As I was writing last night about pill poppers, I remembered a conversation I’d once had with my father many, many years ago.
We were living in the Gambia in West Africa. And I was six years old. And we were talking about food, and I’d just declared that in the future food would come in the form of tablets. And my father asked if I was really sure about that.
“Wouldn’t you like there to be big plates of eggs and bacon and sausages and beans and toast?” he asked, conjuring up the image of a sumptuous dish.
“No!” I replied very firmly, shaking my head vigorously. And my father looked surprised and disappointed. Because my father loved food, and he particularly loved eggs and bacon.
But then for me, at age six, eating was just a chore. I had better things to do than sit at a table eating, particularly if a lot of the food consisted of vegetables that I didn’t like: I had important games to play outside in the garden with my battleship fleets.
For me, eating was something that had to be done, and the sooner it could be got over and done with, the better. And in many ways, 62 years later, my attitude to food remains much the same. I want fast food. And if I’m cooking for myself, I want the cooking done in 15 – 20 minutes or less. I’m no sort of gourmand. I don’t linger over my food, savouring each mouthful, or anything like that.
And I was thinking last night, after I’d posted up The Pill Poppers, that maybe antismokers had a similar attitude. They didn’t enjoy food. And they didn’t enjoy drink. And maybe they didn’t enjoy anything. When they went to a restaurant they just wanted a plate of edible food placed in front of them as quickly as possible, for them to eat as quickly as possible, so that they could leave as quickly as possible. And they didn’t want to have to endure music tinkling in the background, or anyone’s conversation, or (least of all) anyone’s smoke. And they had the same attitude to any bar or cafe. They went there to get something non-alcoholic to drink, and they wanted it as quickly as possible, so that they could drink it as quickly as possible, and leave as quickly as possible. For them restaurants should just sell food, and bars should just sell drink, and that’s all they should do.
But when I go to a bar, I usually want to stay as long as possible. I want to listen to the music, and hear snatches of conversation, and catch the odours of food and perfume and smoke. And I’ll linger as long as I possibly can over a beer and a few cigarettes (or at least I used to). And I won’t want to leave. Because I don’t actually go to bars to drink. I can do that at home. I go for the companionship and the conversation and the music and the pool games and everything else. The drink is almost irrelevant.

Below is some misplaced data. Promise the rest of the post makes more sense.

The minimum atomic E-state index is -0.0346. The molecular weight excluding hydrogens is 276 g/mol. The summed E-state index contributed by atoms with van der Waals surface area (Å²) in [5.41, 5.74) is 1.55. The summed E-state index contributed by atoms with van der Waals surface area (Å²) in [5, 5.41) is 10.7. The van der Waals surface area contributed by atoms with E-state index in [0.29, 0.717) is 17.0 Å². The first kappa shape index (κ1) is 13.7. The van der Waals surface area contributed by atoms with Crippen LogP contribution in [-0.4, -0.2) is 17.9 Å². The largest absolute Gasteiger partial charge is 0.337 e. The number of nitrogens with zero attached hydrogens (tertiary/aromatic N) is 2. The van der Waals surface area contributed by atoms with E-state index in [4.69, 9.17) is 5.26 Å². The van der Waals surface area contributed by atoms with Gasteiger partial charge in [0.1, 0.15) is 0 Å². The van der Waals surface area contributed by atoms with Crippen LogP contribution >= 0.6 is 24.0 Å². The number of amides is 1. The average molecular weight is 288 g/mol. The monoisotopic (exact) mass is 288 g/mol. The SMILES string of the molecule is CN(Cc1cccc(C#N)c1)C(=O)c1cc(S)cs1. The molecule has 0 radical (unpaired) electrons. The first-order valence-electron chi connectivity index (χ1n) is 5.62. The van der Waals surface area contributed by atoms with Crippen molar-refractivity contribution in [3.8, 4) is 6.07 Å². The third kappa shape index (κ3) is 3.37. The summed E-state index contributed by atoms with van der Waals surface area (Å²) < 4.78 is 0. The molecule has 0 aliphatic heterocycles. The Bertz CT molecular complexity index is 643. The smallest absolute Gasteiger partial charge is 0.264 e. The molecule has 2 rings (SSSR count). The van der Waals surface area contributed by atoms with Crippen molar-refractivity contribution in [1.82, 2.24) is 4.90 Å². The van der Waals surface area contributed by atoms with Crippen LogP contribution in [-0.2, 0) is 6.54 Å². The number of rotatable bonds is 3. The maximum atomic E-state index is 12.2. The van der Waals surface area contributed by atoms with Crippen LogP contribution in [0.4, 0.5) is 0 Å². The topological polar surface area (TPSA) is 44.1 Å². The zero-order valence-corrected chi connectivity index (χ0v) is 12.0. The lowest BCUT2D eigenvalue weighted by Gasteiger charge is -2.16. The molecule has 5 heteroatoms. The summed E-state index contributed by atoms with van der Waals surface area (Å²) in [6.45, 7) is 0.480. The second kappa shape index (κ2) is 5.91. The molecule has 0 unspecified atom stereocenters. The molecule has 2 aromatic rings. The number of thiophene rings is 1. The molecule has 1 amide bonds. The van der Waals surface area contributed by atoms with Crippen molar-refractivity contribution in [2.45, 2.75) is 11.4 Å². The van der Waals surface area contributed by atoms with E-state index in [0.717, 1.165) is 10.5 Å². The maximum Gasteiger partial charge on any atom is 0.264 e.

In many ways, what the antis are doing is to strip pubs and restaurants down to their functional minimum. Once they’ve got smoking banned, they’ll next want alcohol banned, and music banned, and conversation banned. They’ll ban everything which is irrelevant to the core function of pubs and restaurants – selling food and drink. In one essay by Michael Siegel, years ago, he mounted exactly this argument against smoking in bars and restaurants. The core function of a bar or restaurant, he wrote, wasn’t to provide a smoky atmosphere, so why should it be allowed? At the time I remember thinking that the core function didn’t include music or candles or conversation or newspapers or chess games, so why should they be allowed either? But he was solely fixed on smoking.
The antis strip away the unnecessary. And that’s why modern architecture is devoid of ornament. It’s not part of the core function of a building to have caryatid columns or elaborate friezes showing prancing horses and gods and heroes – so it’s all stripped away by the architectural modernist antis, who’ve been in command for 100 years.
But when all the inessentials have been stripped away, the end result may be strictly functional, but it’s usually also cold and barren and heartless. Maybe there isn’t any “core function” of anything? Maybe everything is multi-functional? Or has no “function” at all?